Another irony, he thought, that what brought disaster to so many had been the salvation of his village and the six others that huddled in the ruins of the old city. It took the birth of a new sea to break the drought that once had the whole middle of the continent in its grip. Another ghost hovered up there in the dark monsoon clouds—the day the clouds first came rolling up out of the south and dumped rain on the parched ground. He’d been out in the plaza with everyone else, staring up at the clouds, smelling the almost-forgotten scent of rain on the wind, dancing and whooping as the rain came crashing down at last.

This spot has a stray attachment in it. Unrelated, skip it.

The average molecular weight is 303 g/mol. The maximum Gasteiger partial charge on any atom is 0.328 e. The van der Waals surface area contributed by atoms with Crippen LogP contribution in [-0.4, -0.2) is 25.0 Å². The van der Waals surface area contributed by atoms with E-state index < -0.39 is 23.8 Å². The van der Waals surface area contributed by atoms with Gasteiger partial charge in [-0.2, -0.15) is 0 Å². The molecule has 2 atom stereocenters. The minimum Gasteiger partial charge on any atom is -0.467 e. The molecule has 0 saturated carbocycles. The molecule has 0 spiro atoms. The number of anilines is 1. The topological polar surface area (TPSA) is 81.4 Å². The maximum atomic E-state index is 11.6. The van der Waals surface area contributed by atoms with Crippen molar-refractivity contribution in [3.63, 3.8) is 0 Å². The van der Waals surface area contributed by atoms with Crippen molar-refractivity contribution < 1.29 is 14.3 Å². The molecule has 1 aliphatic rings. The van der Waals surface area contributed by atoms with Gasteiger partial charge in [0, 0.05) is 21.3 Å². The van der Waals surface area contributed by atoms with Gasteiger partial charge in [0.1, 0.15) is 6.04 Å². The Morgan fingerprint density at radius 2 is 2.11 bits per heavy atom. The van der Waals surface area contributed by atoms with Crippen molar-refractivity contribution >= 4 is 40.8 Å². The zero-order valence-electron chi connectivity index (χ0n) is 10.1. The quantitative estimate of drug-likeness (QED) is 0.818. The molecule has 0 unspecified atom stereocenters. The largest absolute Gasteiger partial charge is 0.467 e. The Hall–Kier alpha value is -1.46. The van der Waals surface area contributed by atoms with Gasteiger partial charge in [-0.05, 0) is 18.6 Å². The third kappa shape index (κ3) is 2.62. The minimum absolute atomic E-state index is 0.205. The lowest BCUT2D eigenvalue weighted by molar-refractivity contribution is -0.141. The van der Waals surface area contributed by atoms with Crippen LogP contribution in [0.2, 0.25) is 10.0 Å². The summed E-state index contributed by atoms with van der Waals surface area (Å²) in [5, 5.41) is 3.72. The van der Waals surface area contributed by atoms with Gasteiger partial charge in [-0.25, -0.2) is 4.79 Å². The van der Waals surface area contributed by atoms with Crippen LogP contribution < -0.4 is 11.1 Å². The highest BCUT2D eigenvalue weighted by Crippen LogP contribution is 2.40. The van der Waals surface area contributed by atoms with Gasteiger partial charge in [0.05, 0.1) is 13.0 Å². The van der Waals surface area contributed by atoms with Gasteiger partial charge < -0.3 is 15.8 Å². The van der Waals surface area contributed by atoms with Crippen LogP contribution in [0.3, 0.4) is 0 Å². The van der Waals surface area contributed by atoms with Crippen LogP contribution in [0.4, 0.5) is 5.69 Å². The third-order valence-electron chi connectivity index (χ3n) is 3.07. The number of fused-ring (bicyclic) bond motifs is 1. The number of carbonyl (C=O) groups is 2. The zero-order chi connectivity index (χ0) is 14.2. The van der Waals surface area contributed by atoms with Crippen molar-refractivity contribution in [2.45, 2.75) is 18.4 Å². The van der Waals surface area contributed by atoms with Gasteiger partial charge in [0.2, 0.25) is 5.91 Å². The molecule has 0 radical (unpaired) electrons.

There had been some challenging times after that, of course. The dryland corn they grew before then wouldn’t handle so much moisture, and they had to barter for new seed and learn the way rice paddies worked and tropical fruit grew. Too, the monsoons hadn’t been so predictable those first few years as they became later: Mama Gaia testing them, the priestess said, making sure they didn’t get greedy and stupid the way people were in Old Time. Joe wasn’t sure the biosphere had any such thing in mind—by then he’d read enough Old Time books that the simple faith Molly taught him had dissolved into uncertainties—but that time, at least, he kept his mouth shut. People in Old Time had been greedy and stupid, even the old books admitted that, and if it took religion to keep that from happening again, that’s what it took.